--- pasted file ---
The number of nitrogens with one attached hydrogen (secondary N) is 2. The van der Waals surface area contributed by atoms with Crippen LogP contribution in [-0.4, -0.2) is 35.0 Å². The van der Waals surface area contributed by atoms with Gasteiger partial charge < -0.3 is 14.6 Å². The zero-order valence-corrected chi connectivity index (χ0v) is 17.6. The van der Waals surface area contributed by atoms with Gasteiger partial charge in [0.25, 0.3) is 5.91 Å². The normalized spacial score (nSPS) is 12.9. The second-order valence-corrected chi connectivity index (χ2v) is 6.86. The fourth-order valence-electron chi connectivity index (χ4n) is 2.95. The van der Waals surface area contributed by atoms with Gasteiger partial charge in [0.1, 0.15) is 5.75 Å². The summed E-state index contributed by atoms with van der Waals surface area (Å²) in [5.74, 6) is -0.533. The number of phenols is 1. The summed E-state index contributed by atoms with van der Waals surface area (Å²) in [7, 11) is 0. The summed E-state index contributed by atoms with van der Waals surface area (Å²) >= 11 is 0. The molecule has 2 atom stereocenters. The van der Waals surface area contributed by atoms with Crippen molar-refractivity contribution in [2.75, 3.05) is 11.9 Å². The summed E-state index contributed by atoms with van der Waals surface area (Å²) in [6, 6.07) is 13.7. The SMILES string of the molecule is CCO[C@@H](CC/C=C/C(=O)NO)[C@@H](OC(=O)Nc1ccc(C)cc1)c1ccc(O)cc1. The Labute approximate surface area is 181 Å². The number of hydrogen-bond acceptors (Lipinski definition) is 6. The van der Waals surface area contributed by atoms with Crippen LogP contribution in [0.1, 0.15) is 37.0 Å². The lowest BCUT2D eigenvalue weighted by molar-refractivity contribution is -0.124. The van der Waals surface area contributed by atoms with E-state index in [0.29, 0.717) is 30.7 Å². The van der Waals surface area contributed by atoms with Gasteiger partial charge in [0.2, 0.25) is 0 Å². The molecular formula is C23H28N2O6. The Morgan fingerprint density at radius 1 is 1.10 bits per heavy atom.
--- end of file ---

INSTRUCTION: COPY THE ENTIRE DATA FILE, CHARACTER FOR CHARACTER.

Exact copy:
The number of nitrogens with one attached hydrogen (secondary N) is 2. The van der Waals surface area contributed by atoms with Crippen LogP contribution in [-0.4, -0.2) is 35.0 Å². The van der Waals surface area contributed by atoms with Gasteiger partial charge < -0.3 is 14.6 Å². The zero-order valence-corrected chi connectivity index (χ0v) is 17.6. The van der Waals surface area contributed by atoms with Gasteiger partial charge in [0.25, 0.3) is 5.91 Å². The normalized spacial score (nSPS) is 12.9. The second-order valence-corrected chi connectivity index (χ2v) is 6.86. The fourth-order valence-electron chi connectivity index (χ4n) is 2.95. The van der Waals surface area contributed by atoms with Gasteiger partial charge in [0.1, 0.15) is 5.75 Å². The summed E-state index contributed by atoms with van der Waals surface area (Å²) in [5.74, 6) is -0.533. The number of phenols is 1. The summed E-state index contributed by atoms with van der Waals surface area (Å²) in [7, 11) is 0. The summed E-state index contributed by atoms with van der Waals surface area (Å²) >= 11 is 0. The molecule has 2 atom stereocenters. The van der Waals surface area contributed by atoms with Crippen molar-refractivity contribution in [2.75, 3.05) is 11.9 Å². The summed E-state index contributed by atoms with van der Waals surface area (Å²) in [6, 6.07) is 13.7. The SMILES string of the molecule is CCO[C@@H](CC/C=C/C(=O)NO)[C@@H](OC(=O)Nc1ccc(C)cc1)c1ccc(O)cc1. The Labute approximate surface area is 181 Å². The number of hydrogen-bond acceptors (Lipinski definition) is 6. The van der Waals surface area contributed by atoms with Crippen LogP contribution in [0.1, 0.15) is 37.0 Å². The lowest BCUT2D eigenvalue weighted by molar-refractivity contribution is -0.124. The van der Waals surface area contributed by atoms with E-state index in [0.29, 0.717) is 30.7 Å². The van der Waals surface area contributed by atoms with Gasteiger partial charge in [0.2, 0.25) is 0 Å². The molecular formula is C23H28N2O6. The Morgan fingerprint density at radius 1 is 1.10 bits per heavy atom.